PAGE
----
PI: WOW. You had no idea?
CB: (LAUGHS) I had no idea! I wore special white contact lenses that we got from a movie special effects store. I could not see anything on set. Everything appear so white that even when I turn around I could not tell that my co-star was naked until I felt his bare chest pushing up on me. I stayed in character and thought to myself “this brother is really naked!” The reaction on film was from my character’s perspective of being blind, home alone, and essentially being forced upon by someone else. We did that scene in one take but it lasted for about 7 minutes. It was different than what we’d rehearsed. Harvey’s character was supposed to come in the kitchen and make a pass at my character and be pushed away. It turned out that by doing it the unexpected way was made for the most amazing and more powerful scenes. It took the movie in another direction. For creative and safety reasons we did it in just one take. It was a great experience.
PI: Did you think about breaking out of character when you figured out the other guy was really nude?
CB: For me it was all about my character. It was very scary. When I’d watch the movie at different screenings each time just before that scene I would become anxious all over again. I remember while filming the scene, “I really don’t know what he is going to do. What if he fights back and over powers me? What will happen next?”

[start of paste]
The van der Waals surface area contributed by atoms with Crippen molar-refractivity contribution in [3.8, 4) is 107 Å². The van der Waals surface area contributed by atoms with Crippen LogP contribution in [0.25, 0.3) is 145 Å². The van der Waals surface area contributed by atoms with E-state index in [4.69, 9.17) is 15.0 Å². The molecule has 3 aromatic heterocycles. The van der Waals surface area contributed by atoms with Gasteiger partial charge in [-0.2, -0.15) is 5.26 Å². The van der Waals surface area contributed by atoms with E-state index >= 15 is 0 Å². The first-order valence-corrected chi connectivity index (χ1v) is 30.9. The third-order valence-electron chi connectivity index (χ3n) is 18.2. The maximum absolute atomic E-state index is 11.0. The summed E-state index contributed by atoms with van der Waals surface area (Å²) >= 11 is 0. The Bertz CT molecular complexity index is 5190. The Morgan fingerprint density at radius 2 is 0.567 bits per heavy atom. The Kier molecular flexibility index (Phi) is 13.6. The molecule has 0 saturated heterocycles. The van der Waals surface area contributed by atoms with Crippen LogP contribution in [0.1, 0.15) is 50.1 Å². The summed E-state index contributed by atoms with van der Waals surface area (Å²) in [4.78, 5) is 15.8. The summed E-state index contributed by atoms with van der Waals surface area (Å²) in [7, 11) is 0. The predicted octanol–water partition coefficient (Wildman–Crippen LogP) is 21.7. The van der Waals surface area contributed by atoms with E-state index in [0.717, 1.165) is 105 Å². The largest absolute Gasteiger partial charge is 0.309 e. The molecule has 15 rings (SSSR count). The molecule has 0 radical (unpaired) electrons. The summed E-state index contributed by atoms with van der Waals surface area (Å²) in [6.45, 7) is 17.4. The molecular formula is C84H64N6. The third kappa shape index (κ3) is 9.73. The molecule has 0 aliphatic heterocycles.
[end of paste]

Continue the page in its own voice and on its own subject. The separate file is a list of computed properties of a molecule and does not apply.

Darius did a good job of shooting the film, it’s clear that what my character really wanted was companionship. He only wanted to have a dinner and conversation with another human being, that’s all. It reminded me of what a friend once said about a dating, “something people don’t want all of that extra stuff. “ A small kiss, hug or a handshake can mean everything.
My character was fighting for his life because he was scared and that’s what I brought to my performance in the film.
PI: Where has “SLOW” been shown thus far? How has movie goers reacted to it?
CB: From my understand audiences have loved it. From what I have witnessed audiences thought it was an amazing film. It has been well received by women and men, heterosexuals and homosexuals alike; they just love the story. I was excited that when we went to the Martha’s Vineyard African American Film Festival “SLOW” won the HBO Short Films competition.
Darius is still receiving emails to this very day from people who either saw it at a film festival or on Vimeo. It’s an effective story. When people email they aren’t just sending two word responses like “GOOD JOB,” they’re sending extensive emails sharing their similar stories, or sharing how the film made them feel. It’s a true blessing whenever you can touch someone with your art or work. It’s a true blessing.
PI: How did you prepare for the role of a blind man?
CB: I watched YouTube videos of blind people interacting with their loved ones or their everyday interactions around the house. Blind people have a system worked out so they know exactly where everything is placed. They know how many steps they have to take to turn a corner to their kitchens or the shapes and sounds of a salt shaker or spoons and knives. They know how they expect things to go so when someone comes in and make changes it could be a little bit scary.
PI: Have you ever been faced in a similar situation like the one your character faced on his date? If so, how did you handle it when things went differently?